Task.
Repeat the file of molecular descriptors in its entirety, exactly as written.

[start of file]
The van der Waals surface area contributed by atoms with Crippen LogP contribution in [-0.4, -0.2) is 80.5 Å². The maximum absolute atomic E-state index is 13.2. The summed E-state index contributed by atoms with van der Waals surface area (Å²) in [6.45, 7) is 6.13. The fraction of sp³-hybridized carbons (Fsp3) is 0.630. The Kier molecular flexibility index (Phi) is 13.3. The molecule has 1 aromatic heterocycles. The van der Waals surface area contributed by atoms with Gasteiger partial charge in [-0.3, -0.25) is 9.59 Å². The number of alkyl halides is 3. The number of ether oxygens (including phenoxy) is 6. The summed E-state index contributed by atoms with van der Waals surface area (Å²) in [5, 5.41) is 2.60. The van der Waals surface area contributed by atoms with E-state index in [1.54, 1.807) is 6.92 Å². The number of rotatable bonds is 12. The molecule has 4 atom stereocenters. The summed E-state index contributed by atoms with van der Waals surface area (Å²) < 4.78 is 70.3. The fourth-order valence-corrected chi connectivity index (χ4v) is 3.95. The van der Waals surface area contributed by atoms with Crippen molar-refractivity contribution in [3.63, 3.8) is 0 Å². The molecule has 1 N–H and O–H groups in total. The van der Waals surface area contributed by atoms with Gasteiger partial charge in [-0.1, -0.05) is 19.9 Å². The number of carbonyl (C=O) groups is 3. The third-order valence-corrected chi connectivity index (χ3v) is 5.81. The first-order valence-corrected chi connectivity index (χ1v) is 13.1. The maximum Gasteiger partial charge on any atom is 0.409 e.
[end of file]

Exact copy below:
The van der Waals surface area contributed by atoms with Crippen LogP contribution in [-0.4, -0.2) is 80.5 Å². The maximum absolute atomic E-state index is 13.2. The summed E-state index contributed by atoms with van der Waals surface area (Å²) in [6.45, 7) is 6.13. The fraction of sp³-hybridized carbons (Fsp3) is 0.630. The Kier molecular flexibility index (Phi) is 13.3. The molecule has 1 aromatic heterocycles. The van der Waals surface area contributed by atoms with Gasteiger partial charge in [-0.3, -0.25) is 9.59 Å². The number of alkyl halides is 3. The number of ether oxygens (including phenoxy) is 6. The summed E-state index contributed by atoms with van der Waals surface area (Å²) in [5, 5.41) is 2.60. The van der Waals surface area contributed by atoms with E-state index in [1.54, 1.807) is 6.92 Å². The number of rotatable bonds is 12. The molecule has 4 atom stereocenters. The summed E-state index contributed by atoms with van der Waals surface area (Å²) < 4.78 is 70.3. The fourth-order valence-corrected chi connectivity index (χ4v) is 3.95. The van der Waals surface area contributed by atoms with Crippen molar-refractivity contribution in [3.63, 3.8) is 0 Å². The molecule has 1 N–H and O–H groups in total. The van der Waals surface area contributed by atoms with Gasteiger partial charge in [-0.1, -0.05) is 19.9 Å². The number of carbonyl (C=O) groups is 3. The third-order valence-corrected chi connectivity index (χ3v) is 5.81. The first-order valence-corrected chi connectivity index (χ1v) is 13.1. The maximum Gasteiger partial charge on any atom is 0.409 e.